by Gilian Baker
Though I haven’t thrown pottery for many years, it was once my creative passion. And while it’s not the typical hobby you’re likely to find highlighted in a cozy mystery, it was ideal for my protagonist, Jade and me.
Well, because I’d planned the murder in my new book, A Time to Kiln, many moons ago when I spent all my free time in a dusty pottery studio.
Taking a pottery class seemed like a natural pursuit. I loved playing in the mud as a kid growing up on a farm and as an adult, I loved getting my hands dirty while growing organic vegetables. What started out as a chance to have some “me time,” away from the responsibilities of having a small child, soon grew into an obsession. For the next 7 years, I pored over pottery magazines and tested different types of glaze recipes.
I still use many of the items I created back then, as do my family and friends. Even though I’m now too busy writing cozy mysteries to throw pots, I still enjoy the ones I literally created with my bare hands years ago.
Although I had many successes in the studio, there were many failures too. I would study pictures in pottery magazines thinking, “Heck, I can make that.” This was around the time I learned that nothing ever turns out like the picture. The times when a friend or family member requested a certain item was when I experienced the biggest failures. I’d want it to be so perfect. The harder I tried, the worse it got.
I better understand that concept now—the more “work” you make of something, the harder it’s going to be. When I let myself enjoy the simple pleasure of creating, I ended up with something lovely. When I didn’t, well, I didn’t. During my time as a potter, I learned the best way to do anything was to let go of how the final product turned out and just enjoy the process. Same goes for writing fiction.
Frustrations can easily overshadow the pleasure found in the pottery studio—there are many steps in the process to finish a single piece. The clay must be thrown, dried, trimmed, glazed and fired, and at any point in the process, it can be ruined. But oh, when you create something beautiful, you forget all about the frustrations and can’t wait to do it all over again. Throwing pottery is a great metaphor for life. If you are as malleable as the clay, you can learn patience and mindfulness. If you don’t…you probably won’t stick with it for long.
Sadly, Jade will not have the pleasure of drinking from a mug she threw on a pottery wheel herself, a fact that she bemoans. Before she can become proficient “behind the wheel,” her teacher is murdered.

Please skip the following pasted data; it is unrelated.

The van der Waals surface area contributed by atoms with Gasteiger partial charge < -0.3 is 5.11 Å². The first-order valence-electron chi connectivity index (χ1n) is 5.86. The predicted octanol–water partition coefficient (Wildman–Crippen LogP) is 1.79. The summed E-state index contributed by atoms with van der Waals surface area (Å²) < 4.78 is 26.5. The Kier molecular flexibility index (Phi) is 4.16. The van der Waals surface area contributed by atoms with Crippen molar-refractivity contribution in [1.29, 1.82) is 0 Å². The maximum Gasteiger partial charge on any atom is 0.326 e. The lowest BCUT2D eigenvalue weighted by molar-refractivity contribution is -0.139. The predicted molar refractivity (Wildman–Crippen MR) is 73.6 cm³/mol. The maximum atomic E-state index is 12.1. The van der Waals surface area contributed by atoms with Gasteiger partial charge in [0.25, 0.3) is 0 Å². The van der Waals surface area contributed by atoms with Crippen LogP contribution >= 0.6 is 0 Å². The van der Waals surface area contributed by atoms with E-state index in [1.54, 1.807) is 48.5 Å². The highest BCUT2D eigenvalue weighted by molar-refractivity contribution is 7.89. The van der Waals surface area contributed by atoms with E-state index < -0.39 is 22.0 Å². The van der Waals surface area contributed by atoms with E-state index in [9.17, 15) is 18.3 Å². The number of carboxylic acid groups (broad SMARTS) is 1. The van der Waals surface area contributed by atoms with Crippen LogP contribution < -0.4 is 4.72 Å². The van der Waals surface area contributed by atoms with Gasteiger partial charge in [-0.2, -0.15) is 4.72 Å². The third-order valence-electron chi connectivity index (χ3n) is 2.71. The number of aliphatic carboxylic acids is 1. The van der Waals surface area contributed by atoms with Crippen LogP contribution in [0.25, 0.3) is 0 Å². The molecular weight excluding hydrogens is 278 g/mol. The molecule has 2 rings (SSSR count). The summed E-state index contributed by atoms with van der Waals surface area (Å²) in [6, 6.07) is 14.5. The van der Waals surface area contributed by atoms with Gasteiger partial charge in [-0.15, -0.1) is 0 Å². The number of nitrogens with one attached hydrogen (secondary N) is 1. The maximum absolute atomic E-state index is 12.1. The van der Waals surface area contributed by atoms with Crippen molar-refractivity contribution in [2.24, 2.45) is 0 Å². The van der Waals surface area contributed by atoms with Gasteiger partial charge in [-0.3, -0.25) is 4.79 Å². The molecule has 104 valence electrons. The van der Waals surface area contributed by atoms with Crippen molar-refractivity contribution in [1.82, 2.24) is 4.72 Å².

A Time to Kiln: A Jade Blackwell Cozy Mystery (Book 2)
Disenchanted with life after solving her first real case, Jade Blackwell, successful blogger and amateur sleuth, throws herself into a new hobby…until murder rears its ugly head.
But when Jade attempts to ferret out the killer of local pottery teacher, Paula Hexby, she comes up short and suspicion begins to descend on her daughter’s former boyfriend. Evidence and bodies are stacking up, as Jade finds herself caught between an untrustworthy client and her beloved community.
Now at a personal and professional crossroads, Jade must once again jump into the breech, along with partner Gabrielle Langdon, to uncover the truth behind this string of horrific murders. Is she really cut out for this life of sleuthing and danger? Has Jade been defending the real murderer all along? Or is there something much more sinister afoot?
Follow Jade in her next adventure in A Time to Kiln, now available on Amazon.
Gilian Baker is a former English professor who’s gone on to forge a life outside of academia by adding blogger, ghostwriter and cozy mystery author to her C.V. Gilian lives in Flagstaff, Arizona with her family and their three pampered felines. In her next life, she fervently hopes to come back as a cat, though she understands that would be going down the karmic ladder. She’s the author of Blogging is Murder and A Time to Kiln.
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Kassandra LambAugust 1, 2017 at 9:10 am
I’ve always wanted to try making pottery. Now I’m really feeling the itch!
Great post and congrats on your new release, Gilian!
Gilian BakerAugust 1, 2017 at 10:34 am
Thanks, Kassandra! I’m a super practical person, so even my hobbies produce usable items, like pottery. 🙂 It’s messy and fun! You should definitely give it a try!
K.B. OwenAugust 2, 2017 at 12:15 pm
A day late to the party, but what a fab post, Gilian! I love the pottery metaphor for writing. It is so true: when you try too hard and put pressure on yourself, worrying about the final product, that’s often when you mess it up.
Oh, and I laughed out loud at “nothing turns out like the picture.” Hahaha! So true. Just google “Pinterest fails” and you’ll find a ton of examples! And I have plenty myself. Good luck with the book launch!
Gilian BakerAugust 2, 2017 at 1:50 pm
LOL. Yeah, that’s my new motto, K.B.–it makes so many things in life better. I’m a recovering perfectionist, so knowing “it” doesn’t have to look like the picture is a relief! 🙂 I’m glad you enjoyed the post and thanks for your well wishes! P.S. I’m too scared to Google “Pinterest fails.” BUT that would be a great thing to do to feel better about myself when I’m having a rough writing day! LOL. I’ll have to keep that in mind!
Shannon EspositoAugust 3, 2017 at 10:20 am
Another recovering perfectionist here. 🙂 You’ve just nailed the biggest lesson I’ve learned (the hard way) the past few years. Making pottery does look like fun! And congrats on your new release!
Gilian BakerAugust 6, 2017 at 11:48 am
Shannon, maybe we should start a new 10-step program for recovering perfectionists! I think it would be extremely popular in our modern age! 🙂 Even though I’ve “learned” that lesson, I can still definitely fall into the trap of “must be perfect…NOW!” But it’s getting easier. Glad you enjoyed the post and hope you enjoy the new book!